High Definition TV (HDTV)’s performance. Basically, contrast ratio, black level (which we’ll also talk about in this article) and brightness are the major factors that determine any TV’s image, depth and detail quality. But unfortunately, contrast ratio is also the most misunderstood, misused and misleading specifications utilized by manufacturers for televisions today. The key to getting the best boob tube for your buck is to understand the complexities of contrast ratio, and just how to judge it for yourself.
Before talking about contrast ratios, we’ve got to address black level, which is another often-misunderstood metric. As the name implies, black level measures the darkest image a display can produce. In a nutshell and in general, the darker the blacks are, the greater the appearance of depth and richness in the display’s image. And different display technologies (OLED, Plasma, LCD) produce black in different ways, and with different levels of success. Typically, Plasma TVs are better with black level as they use less power to “light” the phosphors, thereby producing darker scenes on screen. LCD/LEDs must “twist” the individual crystals in the LCD panel to fully closed to produce black, so they use more power. You’ll find a more in-depth explanation of the differences between the three types of HDTV here. But while many consumers get fixated on this specification when buying a new TV, black level without a good contrast ratio can result in some pretty terrible and washed-out picture quality.
What is Contrast Ratio?
Essentially, contrast ratio is the difference between the brightest image a TV can create and the darkest. A TV’s contrast ratio is usually presented in a format like 10,000:1, meaning there are 9,998 shades of gray (which sounds way kinkier than just 50 shades) between the darkest black and the brightest white that the TV will produce. And while that sounds pretty simple, the problem is there is no single standard by which contrast ratio is measured. That means manufacturers can use whatever method they like to come up with the contrast ratios of their TVs. More often than not, they use what’s called Dynamic Contrast Ratio to make these measurements, rather than the more realistic Native Contrast Ratio.
Dynamic vs Native Contrast Ratio
When you see a huge number quoted for a TV’s contrast ratio—say, like 5,000,000:1—it’s because they are measuring Dynamic Contrast Ratio, which can be derived any number of ways, including by taking measurements from a pixel when it is completely switched off, then comparing it to the pixel when it is lit to the maximum possible level of brightness. This certainly doesn’t represent the reality of what you’d see at home under normal viewing circumstances, which is why Native Contrast Ratio—white and black measurement from the same screen at the same time from the same source—is a more accurate depiction of what the display technology itself can do. Besides, unless you’re from Krypton, you can’t see beyond a 1,000:1 contrast ratio anyway. And our home viewing environment also plays a part in how we perceive the contrast. In a dark room without any light at all, you will still notice some light coming from a black screen on even the best HDTV, while even a small amount of ambient lighting in the same room can make that exact screen look completely black.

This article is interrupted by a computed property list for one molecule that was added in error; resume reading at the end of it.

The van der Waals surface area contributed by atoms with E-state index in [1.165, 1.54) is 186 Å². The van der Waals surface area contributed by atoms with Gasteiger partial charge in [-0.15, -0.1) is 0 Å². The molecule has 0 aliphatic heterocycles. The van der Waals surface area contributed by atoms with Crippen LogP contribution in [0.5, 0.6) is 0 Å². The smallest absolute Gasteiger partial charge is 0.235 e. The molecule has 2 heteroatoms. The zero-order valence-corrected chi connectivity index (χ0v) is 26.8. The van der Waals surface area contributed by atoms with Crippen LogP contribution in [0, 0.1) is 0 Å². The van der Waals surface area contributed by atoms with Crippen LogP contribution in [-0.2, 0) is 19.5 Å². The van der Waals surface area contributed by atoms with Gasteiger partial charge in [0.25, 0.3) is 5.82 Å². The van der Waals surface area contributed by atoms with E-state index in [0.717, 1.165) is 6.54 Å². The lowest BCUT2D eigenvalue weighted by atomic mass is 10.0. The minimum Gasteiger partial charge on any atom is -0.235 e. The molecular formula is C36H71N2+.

Black & White … or Gray Area?
So how can you—the consumer—find out what display has the best contrast ratio? Well, given that manufacturers can greatly inflate their contrast ratio specs, and that when you’re in a store the bright lighting – biased towards TVs with antireflective and/or antiglare screens – will likely throw off side-by-side comparisons; your best bet is to do some thorough online research. Before laying down any hard-earned cash, take the time to peruse some trusted reviews that cover contrast ratio and picture quality, like Tom’s post on the LG 55 Curved OLED Smart TV EC9300. Take into account your own viewing environment and habits (dark room vs lighted or sunlit room) and find out which brand and which type of TV performs best in which environment.
Until manufacturers find a standardized—and realistic—way to portray the very important metric of contrast ratio, consumers will need to trust the experts, and not necessarily the numbers.